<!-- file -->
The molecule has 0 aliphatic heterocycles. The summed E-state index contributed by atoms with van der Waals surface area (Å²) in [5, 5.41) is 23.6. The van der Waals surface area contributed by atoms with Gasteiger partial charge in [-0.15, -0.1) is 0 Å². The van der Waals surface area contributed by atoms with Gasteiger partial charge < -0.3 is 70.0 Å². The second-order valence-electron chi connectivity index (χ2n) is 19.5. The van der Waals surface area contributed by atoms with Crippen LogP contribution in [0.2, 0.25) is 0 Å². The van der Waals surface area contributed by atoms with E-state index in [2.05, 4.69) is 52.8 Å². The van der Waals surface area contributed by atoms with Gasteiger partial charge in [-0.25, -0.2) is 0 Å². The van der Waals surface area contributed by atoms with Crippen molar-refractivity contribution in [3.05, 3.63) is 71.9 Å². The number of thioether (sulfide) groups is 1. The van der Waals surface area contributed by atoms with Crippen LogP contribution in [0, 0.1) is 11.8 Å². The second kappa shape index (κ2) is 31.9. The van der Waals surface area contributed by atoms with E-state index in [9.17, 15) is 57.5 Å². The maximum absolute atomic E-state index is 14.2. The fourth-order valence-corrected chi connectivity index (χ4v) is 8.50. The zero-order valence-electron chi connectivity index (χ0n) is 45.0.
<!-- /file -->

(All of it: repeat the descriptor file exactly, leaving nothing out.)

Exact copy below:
The molecule has 0 aliphatic heterocycles. The summed E-state index contributed by atoms with van der Waals surface area (Å²) in [5, 5.41) is 23.6. The van der Waals surface area contributed by atoms with Gasteiger partial charge in [-0.15, -0.1) is 0 Å². The van der Waals surface area contributed by atoms with Gasteiger partial charge < -0.3 is 70.0 Å². The second-order valence-electron chi connectivity index (χ2n) is 19.5. The van der Waals surface area contributed by atoms with Crippen LogP contribution in [0.2, 0.25) is 0 Å². The van der Waals surface area contributed by atoms with E-state index in [2.05, 4.69) is 52.8 Å². The van der Waals surface area contributed by atoms with Gasteiger partial charge in [-0.25, -0.2) is 0 Å². The van der Waals surface area contributed by atoms with Crippen molar-refractivity contribution in [3.05, 3.63) is 71.9 Å². The number of thioether (sulfide) groups is 1. The van der Waals surface area contributed by atoms with Crippen LogP contribution in [0, 0.1) is 11.8 Å². The second kappa shape index (κ2) is 31.9. The van der Waals surface area contributed by atoms with E-state index in [9.17, 15) is 57.5 Å². The maximum absolute atomic E-state index is 14.2. The fourth-order valence-corrected chi connectivity index (χ4v) is 8.50. The zero-order valence-electron chi connectivity index (χ0n) is 45.0.